Metropolitan Provincial Grand Orange Lodge
Orangeism has many roots, which include the “Christian Unions” which came into being among continental Protestants during the Thirty Years War; the Scottish Covenanters who were persecuted for their faith by Charles II and James II and VII; and the Whig exclusionists in England.
The first Orange Association was founded by King William III at Exeter Cathedral in November 1688, shortly after the arrival of the Prince of Orange with his followers from Torbay. During the eighteenth century, the spirit of Orangeism was kept alive by a number of Clubs and Societies which were founded to keep alive the memory of King William III, his great achievements, and the principles for which he contended. These included the Kit-Cat Club, the Loyal and Friendly Society of the Orange and the Blew (sic), and various Revolution Clubs, named after the Glorious Revolution of 1688 which brought to the Throne William of Orange and his wife Mary.
Orange societies existed in Ireland from 1688, and it was there, in the 1790’s, that Orangemen adopted the lodge system. They then went on to play a major part in the suppression of the rebellion of the United Irishmen. British Army regiments who were serving in Ireland at this time were so impressed by the courage and loyalty of the Orangemen that they formed lodges in their own regiments. When the regiments returned to England they took their lodges with them. Even when the regiments disbanded, the demobilised soldiers carried on their lodges and civilians began to join also, attracted by the principles of Protestantism and patriotism. Lodges proliferated and, in 1808 the Grand Orange Lodge of England was formed in Manchester with Colonel Samuel Taylor of Moston as the first Grand Master. The number of lodges continued to grow, and the movement attracted the support of the Hanoverian princes.
Frederick, Duke of York, was Grand Master for a time, followed in 1827 by his brother Ernest, Duke of Cumberland.
In the 1830’s the Orange Institution was subject to a campaign of monstrous lies, which inferred that lodges in the British Army would carry out a coup d’etat to put Cumberland on the throne instead of his young niece Victoria. Cumberland dissolved the Grand Lodge in 1836. It was thought that this would be the death-knell for Orangeism, but the true vitality of the movement lay in the local lodges, most of who stubbornly resolved to carry on.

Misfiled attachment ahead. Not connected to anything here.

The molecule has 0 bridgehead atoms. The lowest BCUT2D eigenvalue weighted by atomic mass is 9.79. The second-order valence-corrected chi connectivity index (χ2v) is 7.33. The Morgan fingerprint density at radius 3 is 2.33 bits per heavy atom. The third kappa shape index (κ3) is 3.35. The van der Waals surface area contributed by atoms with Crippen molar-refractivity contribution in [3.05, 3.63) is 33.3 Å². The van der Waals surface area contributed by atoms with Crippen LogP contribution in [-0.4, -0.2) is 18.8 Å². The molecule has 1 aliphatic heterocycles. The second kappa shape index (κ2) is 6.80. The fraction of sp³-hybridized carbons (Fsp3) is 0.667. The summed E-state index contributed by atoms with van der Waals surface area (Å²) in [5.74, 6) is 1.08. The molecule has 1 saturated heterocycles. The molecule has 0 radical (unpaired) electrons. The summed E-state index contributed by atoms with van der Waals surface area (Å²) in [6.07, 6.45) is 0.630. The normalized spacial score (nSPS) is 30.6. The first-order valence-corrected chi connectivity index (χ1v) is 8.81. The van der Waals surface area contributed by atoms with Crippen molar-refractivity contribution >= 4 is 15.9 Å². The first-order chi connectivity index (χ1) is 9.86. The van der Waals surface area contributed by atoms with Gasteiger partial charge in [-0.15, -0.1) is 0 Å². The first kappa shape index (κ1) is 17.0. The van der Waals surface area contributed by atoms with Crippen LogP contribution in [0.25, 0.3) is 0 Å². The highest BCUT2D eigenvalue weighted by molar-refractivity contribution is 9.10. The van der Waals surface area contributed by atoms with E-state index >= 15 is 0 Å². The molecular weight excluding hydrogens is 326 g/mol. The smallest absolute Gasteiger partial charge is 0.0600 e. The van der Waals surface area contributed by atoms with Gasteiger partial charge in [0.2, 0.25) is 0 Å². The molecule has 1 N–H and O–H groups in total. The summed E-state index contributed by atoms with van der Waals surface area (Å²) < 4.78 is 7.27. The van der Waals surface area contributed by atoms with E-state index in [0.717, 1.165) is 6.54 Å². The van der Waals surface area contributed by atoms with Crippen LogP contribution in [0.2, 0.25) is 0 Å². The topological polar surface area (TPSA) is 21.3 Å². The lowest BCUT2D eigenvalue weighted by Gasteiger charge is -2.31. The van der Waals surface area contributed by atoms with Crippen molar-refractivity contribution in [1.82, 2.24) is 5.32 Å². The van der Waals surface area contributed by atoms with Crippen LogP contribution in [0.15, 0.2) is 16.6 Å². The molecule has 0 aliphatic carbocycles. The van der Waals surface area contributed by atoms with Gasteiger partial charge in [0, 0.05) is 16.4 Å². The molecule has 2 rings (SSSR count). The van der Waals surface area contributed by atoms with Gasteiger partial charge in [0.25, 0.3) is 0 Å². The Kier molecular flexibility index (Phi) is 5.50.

The Loyal Orange Institution of Great Britain continued in existence, with its main support in Liverpool. With the election of Edward Harper to the position of Grand Master in the 1850’s, the Institution grew rapidly in strength and increased its geographical spread.
Another Orange body had come into existence amidst the confusion of 1836. This was the Grand Protestant Confederation, founded by J.W.Sylvester in Huddersfield in 1836. It changed its name to the Grand Protestant Association of Loyal Orangemen, and from 1844 had the Earl of Enniskillen as Grand Master.
In 1876, the two societies merged to form the Loyal Orange Institution of England,
which is the body that, to this day, is the authentic representative of Orangeism in England. From this time until the Great War the Orange Order held a position of influence in the nation. It enjoyed a high quality of leadership at both national and local level, but more importantly it upheld values which were cherished by a large proportion of their fellow-countrymen and women. Members of Parliament of both houses, clergymen, and senior figures in both the army and the navy were members.
During the Great War of 1914-18 the Orange Institution made a supreme effort to support the cause of the British Empire and the democratic and progressive principles for which it stood. There was also a recognition of the spiritual needs of those who risked their lives in this cause. Millions of Bibles and tracts were supplied to the servicemen. Orangemen served in the forces in large numbers, often being the most enthusiastic volunteers. They won many decorations, including the Victoria Cross. There was a lodge in the Hawke Battalion of Royal Marines who were sent to defend the Belgian fortress of Antwerp in 1914. When they had to retreat into the neutral Netherlands they were interned for the rest of the War, and carried on holding lodge meetings in the internment camp. When ships like the Hampshire were sunk, the Orange lodges which existed among the ship’s crew were wiped out to a man.
After 1918, the Orange Institution had to exist in a very different world. The decline of the churches, a mood of cynicism, and the emergence of class conflict, were inimical to Orangeism. There was also the onset of economic decline in some of the Institution’s heartlands. Docks, shipyards, coalfields, steel mills, and the like all began a decline that continues to this day.